If it were me I'd only break out the grapple rules of it was a really significant event, like the monk trying to throw a Ring of Power back whence it came and the Rogue being all "I hates monkses forever!"

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  • \$\begingroup\$ I would love to know why this answer is being down voted! It seems like a viable solution to me. \$\endgroup\$ – cr0m Jan 25 '17 at 0:20
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If you want to stop a character from attacking, you need to use a grapple. The grapple rules are pretty complicated; the summary is that the monk can't punch anything (other than the rogue) while grappled, but grappling the monk is hard to do and hard to maintain, so if the monk really wants to punch the chest he'll eventually be able to do it.

Just for fun, here's what I remember of the grapple rules:

  • First the rogue has to win initiative.
  • Then the rogue has to succeed on a melee touch attack against the monk. Normally this would provoke an attack of opportunity from the monk, but if the rogue won initiative and it's the first round of combat then the monk is flat-footed.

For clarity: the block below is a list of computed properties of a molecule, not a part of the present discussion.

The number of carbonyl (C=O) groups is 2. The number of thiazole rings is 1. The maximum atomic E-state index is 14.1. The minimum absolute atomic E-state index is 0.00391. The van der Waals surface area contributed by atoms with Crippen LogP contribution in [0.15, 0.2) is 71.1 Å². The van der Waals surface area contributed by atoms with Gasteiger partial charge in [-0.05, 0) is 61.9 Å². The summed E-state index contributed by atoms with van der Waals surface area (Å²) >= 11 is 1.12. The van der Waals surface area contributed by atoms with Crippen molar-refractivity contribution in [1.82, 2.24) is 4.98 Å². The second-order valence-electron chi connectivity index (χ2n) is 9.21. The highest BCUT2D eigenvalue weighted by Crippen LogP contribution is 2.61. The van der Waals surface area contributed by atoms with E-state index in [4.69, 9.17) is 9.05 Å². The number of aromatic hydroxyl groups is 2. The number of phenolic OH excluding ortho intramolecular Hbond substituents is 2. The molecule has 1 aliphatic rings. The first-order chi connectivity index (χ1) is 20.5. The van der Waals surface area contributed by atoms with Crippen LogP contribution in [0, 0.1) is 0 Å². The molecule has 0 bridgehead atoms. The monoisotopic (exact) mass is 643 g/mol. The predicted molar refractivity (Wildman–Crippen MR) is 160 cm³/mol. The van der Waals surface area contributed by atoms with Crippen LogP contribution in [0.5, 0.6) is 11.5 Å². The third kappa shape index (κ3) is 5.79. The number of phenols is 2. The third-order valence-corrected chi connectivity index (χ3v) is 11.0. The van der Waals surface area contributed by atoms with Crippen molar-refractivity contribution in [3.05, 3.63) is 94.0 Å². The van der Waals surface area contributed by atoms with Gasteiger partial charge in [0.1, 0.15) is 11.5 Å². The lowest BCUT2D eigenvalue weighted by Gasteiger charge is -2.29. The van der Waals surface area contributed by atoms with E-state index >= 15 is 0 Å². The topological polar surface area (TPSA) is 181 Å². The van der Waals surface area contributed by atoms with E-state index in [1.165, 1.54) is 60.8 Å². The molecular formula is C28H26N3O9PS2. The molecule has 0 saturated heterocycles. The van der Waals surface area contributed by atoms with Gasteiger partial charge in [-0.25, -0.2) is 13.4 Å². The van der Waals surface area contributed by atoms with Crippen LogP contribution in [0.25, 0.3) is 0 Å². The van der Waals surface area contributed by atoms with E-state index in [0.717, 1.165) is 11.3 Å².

• Then the rogue has to succeed on an opposed grapple check against the monk. If the rogue fails the opposed grapple check (or either of the checks prior to it) then the monk is not grappled and is free to act on his turn.
  • On the monk's turn, he can make opposed grapple checks to escape the grapple. A grapple check doesn't use up a whole turn -- it's just an attack action. If the monk does a flurry of blows, he can use the first attack to break free, and if that succeeds he can use the second attack to punch the chest.
  • If the rogue gets an action and the monk is grappled, the rogue can succeed on another grapple check to pin the monk.
  • If the monk gets an action when he is pinned, he can succeed on a grapple check to stop being pinned (and go back to being grappled).

It's not clear what happens next. In 3.5, as far as I can tell, they just keep making grapple checks at each other until the rogue loses and the monk punches the chest. In pathfinder they added an option where, if the monk is pinned and the rogue has a rope, he can tie up the monk by making a CMB roll at a -10 penalty.